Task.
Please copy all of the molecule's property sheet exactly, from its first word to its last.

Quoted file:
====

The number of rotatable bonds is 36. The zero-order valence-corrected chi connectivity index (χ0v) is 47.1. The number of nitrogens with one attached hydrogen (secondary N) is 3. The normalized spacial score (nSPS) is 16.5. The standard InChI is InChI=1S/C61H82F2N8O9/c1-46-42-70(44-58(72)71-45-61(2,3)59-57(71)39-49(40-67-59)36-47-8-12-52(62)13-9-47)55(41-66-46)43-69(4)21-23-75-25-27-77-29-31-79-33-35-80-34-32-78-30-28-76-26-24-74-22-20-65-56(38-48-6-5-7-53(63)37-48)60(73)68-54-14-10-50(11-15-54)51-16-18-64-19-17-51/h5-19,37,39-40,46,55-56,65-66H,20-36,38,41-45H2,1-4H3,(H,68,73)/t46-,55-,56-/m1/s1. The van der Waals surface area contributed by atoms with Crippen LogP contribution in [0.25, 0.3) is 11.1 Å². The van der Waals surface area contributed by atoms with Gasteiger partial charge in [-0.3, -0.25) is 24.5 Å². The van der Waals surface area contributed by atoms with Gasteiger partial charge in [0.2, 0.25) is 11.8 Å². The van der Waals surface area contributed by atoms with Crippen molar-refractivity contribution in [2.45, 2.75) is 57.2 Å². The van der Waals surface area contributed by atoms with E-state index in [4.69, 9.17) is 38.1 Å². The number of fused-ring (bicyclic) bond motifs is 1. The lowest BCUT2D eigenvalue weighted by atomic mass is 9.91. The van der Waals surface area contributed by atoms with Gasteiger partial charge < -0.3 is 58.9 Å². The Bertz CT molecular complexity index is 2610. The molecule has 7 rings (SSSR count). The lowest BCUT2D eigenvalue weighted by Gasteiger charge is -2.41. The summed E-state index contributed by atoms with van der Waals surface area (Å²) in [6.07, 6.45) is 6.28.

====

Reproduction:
The number of rotatable bonds is 36. The zero-order valence-corrected chi connectivity index (χ0v) is 47.1. The number of nitrogens with one attached hydrogen (secondary N) is 3. The normalized spacial score (nSPS) is 16.5. The standard InChI is InChI=1S/C61H82F2N8O9/c1-46-42-70(44-58(72)71-45-61(2,3)59-57(71)39-49(40-67-59)36-47-8-12-52(62)13-9-47)55(41-66-46)43-69(4)21-23-75-25-27-77-29-31-79-33-35-80-34-32-78-30-28-76-26-24-74-22-20-65-56(38-48-6-5-7-53(63)37-48)60(73)68-54-14-10-50(11-15-54)51-16-18-64-19-17-51/h5-19,37,39-40,46,55-56,65-66H,20-36,38,41-45H2,1-4H3,(H,68,73)/t46-,55-,56-/m1/s1. The van der Waals surface area contributed by atoms with Crippen LogP contribution in [0.25, 0.3) is 11.1 Å². The van der Waals surface area contributed by atoms with Gasteiger partial charge in [-0.3, -0.25) is 24.5 Å². The van der Waals surface area contributed by atoms with Gasteiger partial charge in [0.2, 0.25) is 11.8 Å². The van der Waals surface area contributed by atoms with Crippen molar-refractivity contribution in [2.45, 2.75) is 57.2 Å². The van der Waals surface area contributed by atoms with E-state index in [4.69, 9.17) is 38.1 Å². The number of fused-ring (bicyclic) bond motifs is 1. The lowest BCUT2D eigenvalue weighted by atomic mass is 9.91. The van der Waals surface area contributed by atoms with Gasteiger partial charge < -0.3 is 58.9 Å². The Bertz CT molecular complexity index is 2610. The molecule has 7 rings (SSSR count). The lowest BCUT2D eigenvalue weighted by Gasteiger charge is -2.41. The summed E-state index contributed by atoms with van der Waals surface area (Å²) in [6.07, 6.45) is 6.28.